Hopeful up’n’comers and established stars alike returned to Brighton as The Great Escape 2018 baked in balmy sunshine and resolutely ignored the Royal wedding.
More than five hundred acts ranging from the weird and wonderful to the weirdly wonderful crammed into the city’s pubs, clubs, hotels, bars, gardens, beachfronts and alleyways to perform.
The mood was giddy and, while sad girl guitar pop and raucous indie-rock bands were hot tickets, female-fronted acts took centre stage, and rap and grime artists turned in unmissable performances.
The Great Escape in Brighton ushers in the UK summer music festival season – a welcome relief after another long winter battling snow, rain, snow and more rain. In May 2018, our attention turns to the south coast of England and Brighton, the home of The Great Escape for over 10 years. Almost all corners of the city are set to festival mode with music pouring out of venues wherever you turn. Unlike Glastonbury and other outdoor music festivals which set up home in fields and countryside, The Great Escape is based in the city at existing venues – pop your head into any pub, club or performance space from 17 May to 19 May and the chances are you’ll hear live music. With over 400 acts performing, it’s impossible to see everything that the festival has to offer but, with enough energy and the essential festival app in your back pocket, it is possible to run between most of the venues and fit in a lot of gigs each day.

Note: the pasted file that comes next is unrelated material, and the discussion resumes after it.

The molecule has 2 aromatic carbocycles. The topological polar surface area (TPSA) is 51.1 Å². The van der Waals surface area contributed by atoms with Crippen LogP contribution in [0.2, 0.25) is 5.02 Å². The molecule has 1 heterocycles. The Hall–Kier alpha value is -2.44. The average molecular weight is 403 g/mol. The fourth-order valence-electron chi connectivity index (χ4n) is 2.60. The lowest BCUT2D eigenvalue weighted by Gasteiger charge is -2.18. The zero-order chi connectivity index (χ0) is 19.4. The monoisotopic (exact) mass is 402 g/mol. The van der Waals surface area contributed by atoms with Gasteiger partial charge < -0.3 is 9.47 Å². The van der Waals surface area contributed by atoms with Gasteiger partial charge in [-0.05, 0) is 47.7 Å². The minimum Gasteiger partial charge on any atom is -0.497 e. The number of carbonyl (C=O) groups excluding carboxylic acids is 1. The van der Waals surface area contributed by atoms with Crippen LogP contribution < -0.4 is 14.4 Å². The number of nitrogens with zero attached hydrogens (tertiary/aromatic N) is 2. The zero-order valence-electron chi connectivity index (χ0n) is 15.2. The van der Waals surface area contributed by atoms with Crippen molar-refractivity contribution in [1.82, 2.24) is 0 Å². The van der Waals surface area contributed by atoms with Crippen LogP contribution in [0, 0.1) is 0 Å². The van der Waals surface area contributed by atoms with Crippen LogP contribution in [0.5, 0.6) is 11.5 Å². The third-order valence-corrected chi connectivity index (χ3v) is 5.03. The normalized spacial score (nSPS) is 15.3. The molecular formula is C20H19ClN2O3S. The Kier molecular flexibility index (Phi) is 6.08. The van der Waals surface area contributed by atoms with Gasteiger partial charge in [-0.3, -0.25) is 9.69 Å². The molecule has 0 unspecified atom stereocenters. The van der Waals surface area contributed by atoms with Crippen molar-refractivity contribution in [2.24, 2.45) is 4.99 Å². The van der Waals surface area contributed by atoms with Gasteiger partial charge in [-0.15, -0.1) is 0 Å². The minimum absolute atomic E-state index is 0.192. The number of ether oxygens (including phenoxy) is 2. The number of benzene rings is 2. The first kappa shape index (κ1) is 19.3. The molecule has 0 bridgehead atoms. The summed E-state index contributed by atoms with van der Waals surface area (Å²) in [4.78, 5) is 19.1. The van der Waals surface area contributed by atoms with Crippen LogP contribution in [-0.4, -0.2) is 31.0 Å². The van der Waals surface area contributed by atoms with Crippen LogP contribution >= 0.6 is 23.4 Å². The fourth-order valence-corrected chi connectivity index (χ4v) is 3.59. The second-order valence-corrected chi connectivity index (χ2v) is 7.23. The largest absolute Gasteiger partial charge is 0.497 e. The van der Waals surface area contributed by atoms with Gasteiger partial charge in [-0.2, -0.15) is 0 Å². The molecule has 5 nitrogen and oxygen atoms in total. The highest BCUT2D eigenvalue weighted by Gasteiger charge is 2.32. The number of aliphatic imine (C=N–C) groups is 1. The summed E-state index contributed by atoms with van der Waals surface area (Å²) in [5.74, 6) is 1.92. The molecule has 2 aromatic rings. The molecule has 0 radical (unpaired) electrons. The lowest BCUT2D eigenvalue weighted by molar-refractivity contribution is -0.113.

The Great Escape offers a fantastic opportunity to see a huge range of British performers, however there is also a “country focus” each year – in 2018 this is The Netherlands so expect a strong Dutch contingent in the festival lineup. For many acts, travelling to Brighton from far and wide, their Great Escape performance can be a springboard to wider fame and critical acclaim. Audiences are watching acts and hoping to make some new discoveries and get a look at the next big thing.
Alongside the music, there is also the TGE Convention – a series of talks and networking events for the 3,500 music industry visitors looking to connect with each other and keep on top of the latest trends and topics affecting the industry as a whole. It’s perhaps this combination of talks, gigs and city backdrop that means The Great Escape is sometimes referred to as the UK’s answer to South by Southwest in Texas, USA.
The British Council’s relationship with The Great Escape goes back several years. We regularly invite representatives of the music industry in a range of countries to come and see the festival for themselves, check out emerging British talent and connect with peers. Historically, this has led to a number of projects further down the line, such as Kero Kero Bonito’s trip to Indonesia who were spotted by our overseas guests in 2016. Also in 2016, as part of The Great Escape conference series, we presented the results of research that we had commissioned, looking into the opportunities available overseas for UK musicians and UK music industry.
Our Great Escape 2018 Playlist
With more music than you can shake a stick at, we’ve handpicked a few of the artists from The Great Escape lineup that we think you should keep an eye out for this year.